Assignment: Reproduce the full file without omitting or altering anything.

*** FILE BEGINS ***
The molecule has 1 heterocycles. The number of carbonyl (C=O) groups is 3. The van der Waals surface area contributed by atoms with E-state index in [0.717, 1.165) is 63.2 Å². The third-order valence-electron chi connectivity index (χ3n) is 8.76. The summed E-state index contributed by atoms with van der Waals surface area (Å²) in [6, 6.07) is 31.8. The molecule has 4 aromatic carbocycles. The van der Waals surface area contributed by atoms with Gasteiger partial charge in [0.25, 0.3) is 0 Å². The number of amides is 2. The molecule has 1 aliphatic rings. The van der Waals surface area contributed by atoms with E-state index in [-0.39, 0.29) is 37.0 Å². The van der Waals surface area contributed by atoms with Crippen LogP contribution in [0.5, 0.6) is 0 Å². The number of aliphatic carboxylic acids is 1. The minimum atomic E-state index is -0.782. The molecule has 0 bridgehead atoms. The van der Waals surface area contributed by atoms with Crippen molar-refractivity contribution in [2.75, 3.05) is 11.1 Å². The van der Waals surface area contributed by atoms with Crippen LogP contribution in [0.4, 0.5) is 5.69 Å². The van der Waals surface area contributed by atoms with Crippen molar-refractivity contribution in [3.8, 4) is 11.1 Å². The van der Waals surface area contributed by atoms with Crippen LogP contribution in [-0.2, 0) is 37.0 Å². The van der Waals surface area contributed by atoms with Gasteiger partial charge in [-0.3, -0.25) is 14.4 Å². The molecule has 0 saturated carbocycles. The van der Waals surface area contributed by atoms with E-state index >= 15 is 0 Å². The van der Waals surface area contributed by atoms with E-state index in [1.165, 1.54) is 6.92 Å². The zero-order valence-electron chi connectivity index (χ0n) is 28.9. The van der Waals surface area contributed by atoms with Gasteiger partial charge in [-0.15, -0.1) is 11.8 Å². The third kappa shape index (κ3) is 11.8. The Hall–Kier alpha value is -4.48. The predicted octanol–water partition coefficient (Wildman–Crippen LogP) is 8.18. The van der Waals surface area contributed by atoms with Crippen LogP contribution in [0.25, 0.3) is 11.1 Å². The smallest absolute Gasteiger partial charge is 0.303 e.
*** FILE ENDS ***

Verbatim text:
The molecule has 1 heterocycles. The number of carbonyl (C=O) groups is 3. The van der Waals surface area contributed by atoms with E-state index in [0.717, 1.165) is 63.2 Å². The third-order valence-electron chi connectivity index (χ3n) is 8.76. The summed E-state index contributed by atoms with van der Waals surface area (Å²) in [6, 6.07) is 31.8. The molecule has 4 aromatic carbocycles. The van der Waals surface area contributed by atoms with Gasteiger partial charge in [0.25, 0.3) is 0 Å². The number of amides is 2. The molecule has 1 aliphatic rings. The van der Waals surface area contributed by atoms with E-state index in [-0.39, 0.29) is 37.0 Å². The van der Waals surface area contributed by atoms with Crippen LogP contribution in [0.5, 0.6) is 0 Å². The number of aliphatic carboxylic acids is 1. The minimum atomic E-state index is -0.782. The molecule has 0 bridgehead atoms. The van der Waals surface area contributed by atoms with Crippen molar-refractivity contribution in [2.75, 3.05) is 11.1 Å². The van der Waals surface area contributed by atoms with Crippen LogP contribution in [0.4, 0.5) is 5.69 Å². The van der Waals surface area contributed by atoms with Crippen molar-refractivity contribution in [3.8, 4) is 11.1 Å². The van der Waals surface area contributed by atoms with Crippen LogP contribution in [-0.2, 0) is 37.0 Å². The van der Waals surface area contributed by atoms with Gasteiger partial charge in [-0.3, -0.25) is 14.4 Å². The molecule has 0 saturated carbocycles. The van der Waals surface area contributed by atoms with E-state index >= 15 is 0 Å². The van der Waals surface area contributed by atoms with E-state index in [1.165, 1.54) is 6.92 Å². The zero-order valence-electron chi connectivity index (χ0n) is 28.9. The van der Waals surface area contributed by atoms with Gasteiger partial charge in [-0.15, -0.1) is 11.8 Å². The third kappa shape index (κ3) is 11.8. The Hall–Kier alpha value is -4.48. The predicted octanol–water partition coefficient (Wildman–Crippen LogP) is 8.18. The van der Waals surface area contributed by atoms with Crippen LogP contribution in [0.25, 0.3) is 11.1 Å². The smallest absolute Gasteiger partial charge is 0.303 e.